At the intersection of fashion and sustainability is the underutilisation of clothing. Each year, Ireland disposes of 110,000 tonnes of garments which continue to lie limp and unloved in landfills. With these damaging figures persisting globally and threats of diminishing natural resources rising, there seems to be an increased recognition of the environmental damage caused by the production and consumption of clothing. This awareness has resulted in the fashion industry turning towards circular fashion and reusing as solutions to combat textile waste.
Many recognise the importance of prolonging the lifespan of clothing, existing as a central component in the circular fashion system. Often, this is achieved by supporting second-hand stores or renting clothes. Such activities illuminate that the importance of reusing our clothing is recognised by many. That said, we fail to question why our activities are limited to buying or renting other people’s clothing? While we are happy to support charity shops, purchasing other people’s knitwear and scuffed-but-mendable boots, we fail to invest and revive our own wardrobes. By supporting shoe menders and sewists, we can be freed from the stress-inducing situations of rapidly removing layers in the box- like spaces of thrift store changing rooms, which usually consist of no more than a curtain to cover your torso to thigh region- and if you’re lucky a stool to rest your legs.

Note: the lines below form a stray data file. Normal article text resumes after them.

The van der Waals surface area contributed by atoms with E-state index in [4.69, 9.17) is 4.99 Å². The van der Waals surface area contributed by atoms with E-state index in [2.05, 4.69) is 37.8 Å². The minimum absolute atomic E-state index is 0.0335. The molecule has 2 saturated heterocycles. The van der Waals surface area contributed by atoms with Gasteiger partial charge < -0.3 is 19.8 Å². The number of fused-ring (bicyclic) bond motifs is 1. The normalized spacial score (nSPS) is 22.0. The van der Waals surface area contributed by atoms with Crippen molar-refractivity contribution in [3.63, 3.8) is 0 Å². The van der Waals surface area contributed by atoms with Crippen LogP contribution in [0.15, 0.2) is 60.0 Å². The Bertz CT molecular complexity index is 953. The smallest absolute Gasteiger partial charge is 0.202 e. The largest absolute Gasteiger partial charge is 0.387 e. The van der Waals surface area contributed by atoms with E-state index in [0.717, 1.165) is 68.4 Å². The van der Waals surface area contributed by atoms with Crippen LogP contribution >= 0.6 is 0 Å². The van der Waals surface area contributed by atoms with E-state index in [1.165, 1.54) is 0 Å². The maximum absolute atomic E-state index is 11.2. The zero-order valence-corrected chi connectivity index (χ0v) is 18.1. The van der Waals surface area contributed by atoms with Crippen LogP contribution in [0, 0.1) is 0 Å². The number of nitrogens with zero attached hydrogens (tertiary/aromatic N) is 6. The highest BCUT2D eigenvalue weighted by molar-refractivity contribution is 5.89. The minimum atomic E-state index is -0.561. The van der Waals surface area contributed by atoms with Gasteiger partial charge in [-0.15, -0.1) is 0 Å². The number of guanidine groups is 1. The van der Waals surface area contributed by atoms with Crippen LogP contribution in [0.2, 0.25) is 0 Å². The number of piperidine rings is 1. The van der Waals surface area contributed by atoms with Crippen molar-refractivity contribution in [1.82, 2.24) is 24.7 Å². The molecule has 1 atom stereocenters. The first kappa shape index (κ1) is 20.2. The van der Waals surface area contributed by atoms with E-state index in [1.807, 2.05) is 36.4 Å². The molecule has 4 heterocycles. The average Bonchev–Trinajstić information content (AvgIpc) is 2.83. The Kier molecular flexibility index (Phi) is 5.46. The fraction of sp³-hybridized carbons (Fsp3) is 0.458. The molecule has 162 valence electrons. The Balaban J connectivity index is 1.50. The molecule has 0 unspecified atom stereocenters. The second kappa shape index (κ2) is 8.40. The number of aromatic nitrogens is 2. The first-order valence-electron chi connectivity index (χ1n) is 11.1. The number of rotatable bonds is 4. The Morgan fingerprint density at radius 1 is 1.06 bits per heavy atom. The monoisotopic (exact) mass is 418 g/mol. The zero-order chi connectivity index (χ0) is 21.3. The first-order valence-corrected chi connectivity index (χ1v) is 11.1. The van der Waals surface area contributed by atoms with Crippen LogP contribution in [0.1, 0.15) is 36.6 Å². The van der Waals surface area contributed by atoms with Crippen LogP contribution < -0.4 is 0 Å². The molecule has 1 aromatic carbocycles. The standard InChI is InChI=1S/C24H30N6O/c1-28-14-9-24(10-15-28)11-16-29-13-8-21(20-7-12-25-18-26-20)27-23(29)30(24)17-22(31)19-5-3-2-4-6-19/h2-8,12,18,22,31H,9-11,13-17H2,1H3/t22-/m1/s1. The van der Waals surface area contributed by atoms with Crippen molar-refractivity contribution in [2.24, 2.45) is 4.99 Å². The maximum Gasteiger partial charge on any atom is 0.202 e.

When it comes to curating a sustainable wardrobe, the issue appears to be the advice we are given. The consumer conversation time, and time again is presented from a buying perspective, telling us what brands to support or what material will last longest or is most flattering. This becomes overwhelming and confusing as we are fed conflicting advice. This does nothing but prevent us from considering the fact that the most sustainable garments are those right in front of us- those already in our wardrobes. And believe it or not, taking care of them is the most sustainable thing that we can do. So, while being aware of shopping habits and making sustainable purchases are crucial, it is arguably of greater importance to shop and mend our pre-existing closets rather than buying more preloved items for them.
Fast fashion world versus the state of slow fashion: a modern-day remake of the tortoise and the hare.
Like our “no time” society, the fast fashion world thrives of the accessible and the instant. Cheap clothing options are provided to the impatient and the impulsive, trapping us in a cycle of environmentally damaging consumption. Providing clothes in an accessible manner is a huge incentive for individuals in a society where we find ourselves constantly under pressure. However, we must reject the rhetoric that is fed to us: newer and faster is not better. Regardless of the monetary value of our fabric, caring to invest time into fixing our garments will encourage us to value them more, to take better care of them, and thus wear them more often. In short, rather than contributing layers to landfill, we must rework the current linear ‘make-take-dispose’ model, replacing it with a circular one. Thus, there is no question of the role that aftercare plays in the fashion experience- it is as important, if not more important, than the initial purchase.
We must shift from a buying perspective to an aftercare one.